Most people consider diabetes complications that deal with cardiovascular problems, nerve damage, kidney problems, and blindness. Diabetes could also affect your bones. Did you know that? Scientists are not sure why patients with Type 1 diabetes have a poorer bone mineral density than people without diabetes.
Bone Damage with Diabetes
That means that those who suffer from diabetes are at a greater risk of damage to bones such as breaks and fractures. Hip fractures come into view in patients with diabetes at double the rate of people without the disease. For woman, the risk goes even higher. Women are more inclined to develop osteoporosis but the risk is even higher if she has diabetes.
Doctors admit that they are unsure if the disease itself is responsible for poor bone density. The lack of control over the disease may also be the problem. Is the bone density is changed by controlling diabetes? This is the topic now researchers are studying on a test group of women in what they will hope will help them.
Vitamin-D test for Building Stronger Bones
They hope to determine if there is a disparity in those women who take care of their diabetes and those who are not in control. They will also be testing for levels of Vitamin D, which is also significant in building strong bones. They want to detect if diabetes has any control over Vitamin D, or Vitamin D any control over the diabetes.
IGF-1 or Insulin like Growth Factor
IGF-1 or insulin like growth factor is another substance that studies will also look at. It has related qualities to insulin and stimulates cells to grow and divide. IGF-1 has special characteristics that affect different cells all through the body. It affects cells in organs, skin, nerves, cartilage, and bone. It is obvious from this that the more IGF-1 a body has, the higher the bone density is.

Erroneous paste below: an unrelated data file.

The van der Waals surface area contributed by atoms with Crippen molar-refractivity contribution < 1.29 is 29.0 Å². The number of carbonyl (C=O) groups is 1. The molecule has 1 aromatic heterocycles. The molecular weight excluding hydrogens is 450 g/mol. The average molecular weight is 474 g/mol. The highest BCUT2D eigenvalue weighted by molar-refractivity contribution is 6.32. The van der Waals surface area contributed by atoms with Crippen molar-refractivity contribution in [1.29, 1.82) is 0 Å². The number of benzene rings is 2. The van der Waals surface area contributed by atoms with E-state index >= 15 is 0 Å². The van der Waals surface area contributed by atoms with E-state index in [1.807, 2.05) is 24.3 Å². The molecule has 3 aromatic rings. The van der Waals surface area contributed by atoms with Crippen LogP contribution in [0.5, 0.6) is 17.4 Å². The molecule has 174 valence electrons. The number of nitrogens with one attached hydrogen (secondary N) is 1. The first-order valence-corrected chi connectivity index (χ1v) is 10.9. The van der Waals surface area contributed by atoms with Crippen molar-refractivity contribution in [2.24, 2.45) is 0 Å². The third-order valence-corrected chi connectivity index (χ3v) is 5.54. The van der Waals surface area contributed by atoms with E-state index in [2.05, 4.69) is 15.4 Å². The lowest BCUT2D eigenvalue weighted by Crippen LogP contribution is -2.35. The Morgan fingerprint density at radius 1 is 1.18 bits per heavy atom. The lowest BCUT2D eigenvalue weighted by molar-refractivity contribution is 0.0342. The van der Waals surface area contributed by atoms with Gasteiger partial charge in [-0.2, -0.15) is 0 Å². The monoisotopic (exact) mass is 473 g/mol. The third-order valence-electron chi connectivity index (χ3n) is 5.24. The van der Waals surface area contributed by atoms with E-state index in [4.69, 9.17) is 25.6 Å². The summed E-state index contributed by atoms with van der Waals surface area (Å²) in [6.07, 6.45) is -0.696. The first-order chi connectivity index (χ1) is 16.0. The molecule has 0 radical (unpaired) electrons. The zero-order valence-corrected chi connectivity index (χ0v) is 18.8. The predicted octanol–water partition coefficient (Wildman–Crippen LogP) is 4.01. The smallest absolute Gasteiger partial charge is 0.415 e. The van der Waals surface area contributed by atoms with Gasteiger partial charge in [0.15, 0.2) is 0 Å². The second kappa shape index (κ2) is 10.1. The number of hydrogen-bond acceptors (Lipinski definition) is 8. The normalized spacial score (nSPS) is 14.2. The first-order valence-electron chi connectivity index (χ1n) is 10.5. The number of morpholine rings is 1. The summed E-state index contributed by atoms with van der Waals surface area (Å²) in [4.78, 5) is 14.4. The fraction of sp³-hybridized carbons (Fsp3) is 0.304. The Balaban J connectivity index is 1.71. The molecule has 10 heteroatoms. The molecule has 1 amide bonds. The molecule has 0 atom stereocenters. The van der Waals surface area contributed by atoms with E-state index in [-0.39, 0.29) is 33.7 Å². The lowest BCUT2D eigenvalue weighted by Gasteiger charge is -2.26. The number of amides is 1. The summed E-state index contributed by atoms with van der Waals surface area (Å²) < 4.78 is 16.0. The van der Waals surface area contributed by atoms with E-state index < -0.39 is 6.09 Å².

It was revealed that people with diabetes have low levels of this substance, and lower bone density. Once the researchers know what the link is between diabetes and bone density, they can come up with prevention or a treatment for bone density problems.
Sources for Calcium
If you are already aware that you are a diabetic then, how can you help take care of your bones? You can help improve bone density by consuming dairy products, preferably those that are low in fat. Cheese products, even ice cream are a good resource of calcium and will help make stronger your bones.
Sources of Vitamin-D
Sun is the originator of Vitamin D. It’s significant to get sunshine and the Vitamin D you require from it. If you protect your skin while out in the sun, you can safely get the vitamin you require. Vitamin D is also found in Orange juices and other products.
Some Useful Tips
Look after your bones, watch out for objects you might trip over, and wear good shoes while walking. If you are a diabetic, it is particularly important to take care of your feet and legs. Wear the defensive coverings are recommended for you, when you are biking or anything else that may cause a fall.